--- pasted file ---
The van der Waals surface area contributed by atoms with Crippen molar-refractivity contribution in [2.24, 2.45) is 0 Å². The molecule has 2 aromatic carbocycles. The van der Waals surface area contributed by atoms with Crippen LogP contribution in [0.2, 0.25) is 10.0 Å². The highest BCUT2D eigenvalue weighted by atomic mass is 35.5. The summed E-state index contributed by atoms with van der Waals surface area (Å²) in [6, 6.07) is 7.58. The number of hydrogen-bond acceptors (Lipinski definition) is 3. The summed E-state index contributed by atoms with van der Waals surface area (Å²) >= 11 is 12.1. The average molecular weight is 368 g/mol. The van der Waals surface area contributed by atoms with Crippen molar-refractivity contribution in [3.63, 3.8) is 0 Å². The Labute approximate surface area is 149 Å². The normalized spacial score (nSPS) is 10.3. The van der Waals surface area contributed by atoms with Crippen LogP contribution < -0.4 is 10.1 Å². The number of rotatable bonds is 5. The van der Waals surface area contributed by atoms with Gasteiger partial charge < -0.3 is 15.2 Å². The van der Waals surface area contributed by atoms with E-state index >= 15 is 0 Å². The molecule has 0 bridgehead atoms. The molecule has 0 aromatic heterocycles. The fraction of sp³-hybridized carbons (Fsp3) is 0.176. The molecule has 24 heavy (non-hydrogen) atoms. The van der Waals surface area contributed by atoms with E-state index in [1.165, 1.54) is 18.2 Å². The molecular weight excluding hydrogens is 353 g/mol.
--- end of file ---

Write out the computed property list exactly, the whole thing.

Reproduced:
The van der Waals surface area contributed by atoms with Crippen molar-refractivity contribution in [2.24, 2.45) is 0 Å². The molecule has 2 aromatic carbocycles. The van der Waals surface area contributed by atoms with Crippen LogP contribution in [0.2, 0.25) is 10.0 Å². The highest BCUT2D eigenvalue weighted by atomic mass is 35.5. The summed E-state index contributed by atoms with van der Waals surface area (Å²) in [6, 6.07) is 7.58. The number of hydrogen-bond acceptors (Lipinski definition) is 3. The summed E-state index contributed by atoms with van der Waals surface area (Å²) >= 11 is 12.1. The average molecular weight is 368 g/mol. The van der Waals surface area contributed by atoms with Crippen molar-refractivity contribution in [3.63, 3.8) is 0 Å². The Labute approximate surface area is 149 Å². The normalized spacial score (nSPS) is 10.3. The van der Waals surface area contributed by atoms with Crippen LogP contribution < -0.4 is 10.1 Å². The number of rotatable bonds is 5. The van der Waals surface area contributed by atoms with Gasteiger partial charge < -0.3 is 15.2 Å². The van der Waals surface area contributed by atoms with E-state index >= 15 is 0 Å². The molecule has 0 bridgehead atoms. The molecule has 0 aromatic heterocycles. The fraction of sp³-hybridized carbons (Fsp3) is 0.176. The molecule has 24 heavy (non-hydrogen) atoms. The van der Waals surface area contributed by atoms with E-state index in [1.165, 1.54) is 18.2 Å². The molecular weight excluding hydrogens is 353 g/mol.